A congressional advisory panel on Tuesday urged the federal government to adopt 59 recommendations the panel made to boost homeland defenses in areas such as defining the role of the Defense Department in domestic emergencies and improving the public health system's response to potential biological attacks.
Former Virginia Gov. James Gilmore, chairman of the Advisory Panel to Assess Domestic Response Capabilities for Terrorism Involving Weapons of Mass Destruction (commonly known as the Gilmore Commission), reiterated the need for a new, stand-alone center responsible for combining and analyzing data on domestic and foreign terrorism.
As he previewed last month during congressional hearings, Gilmore said the center would aggregate and analyze terrorist threats by mining intelligence from government bodies including Defense, the CIA, FBI and National Security Agency, as well as state and local governments.
"The threats to our country are not diminishing," Gilmore said in a press briefing, and the creation of a National Counter Terrorism Center (NCTC) would avoid the "organizational culture" that prevents the FBI from effectively gathering and analyzing domestic intelligence.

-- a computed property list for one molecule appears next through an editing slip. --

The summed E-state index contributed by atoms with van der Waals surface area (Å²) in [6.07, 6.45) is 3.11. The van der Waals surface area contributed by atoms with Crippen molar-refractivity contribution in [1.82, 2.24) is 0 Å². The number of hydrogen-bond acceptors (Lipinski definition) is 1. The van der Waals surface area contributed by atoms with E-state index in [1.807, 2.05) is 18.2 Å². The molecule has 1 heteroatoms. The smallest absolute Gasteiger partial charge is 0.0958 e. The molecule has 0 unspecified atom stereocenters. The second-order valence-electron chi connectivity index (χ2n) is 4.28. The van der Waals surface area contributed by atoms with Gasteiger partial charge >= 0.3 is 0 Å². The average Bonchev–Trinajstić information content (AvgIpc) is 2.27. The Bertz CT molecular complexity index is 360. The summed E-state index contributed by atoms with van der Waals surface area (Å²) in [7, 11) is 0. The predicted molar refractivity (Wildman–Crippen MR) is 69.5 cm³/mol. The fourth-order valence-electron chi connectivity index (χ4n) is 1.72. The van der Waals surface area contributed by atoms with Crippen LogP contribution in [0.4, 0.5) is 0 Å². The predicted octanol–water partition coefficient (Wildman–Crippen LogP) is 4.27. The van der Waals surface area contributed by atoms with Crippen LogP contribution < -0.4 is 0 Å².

"The counter-terrorism function must be done, and there is a sense that the FBI is primarily a law enforcement organization," he said. "Its agents are recruited to be law enforcement agents. They are there to make cases ... looking backwards and building cases for the court room." He added that a new center would be liable to all of the current restrictions on intelligence gathering to preserve American civil liberties.
Additionally, the 19-member Gilmore Commission urged further study of how to protect critical infrastructures like telecommunications networks and suggested that the issue should be addressed in its entirety rather than focusing efforts on the cyber component.
"One of our points is that cyber terrorism is a threat to critical infrastructure," Gilmore said. "The information technology we now live with is vulnerable and must be analyzed together with other physical parts of critical infrastructure" to guard it.
The commission also called for key enhancements in the public health sector and the protection of the agricultural system from potential biological or chemical attacks. And the panel urged the government to spend $1 billion per year over the next five years to enhance the health system and create one place for states and localities to apply for federal grants.
"If you are going to spend money anyway because of bioterrorism threats, this is a really an opportunity to enhance the public health system of the United States," Gilmore said.
He said he could not speculate on whether Congress would act on the report. The recommendations are the culmination of four years' worth of "thinking and deliberation," he said. "Our job is to consider all of this, think about making a recommendation and list why we are making our recommendation so that policymakers are advised."
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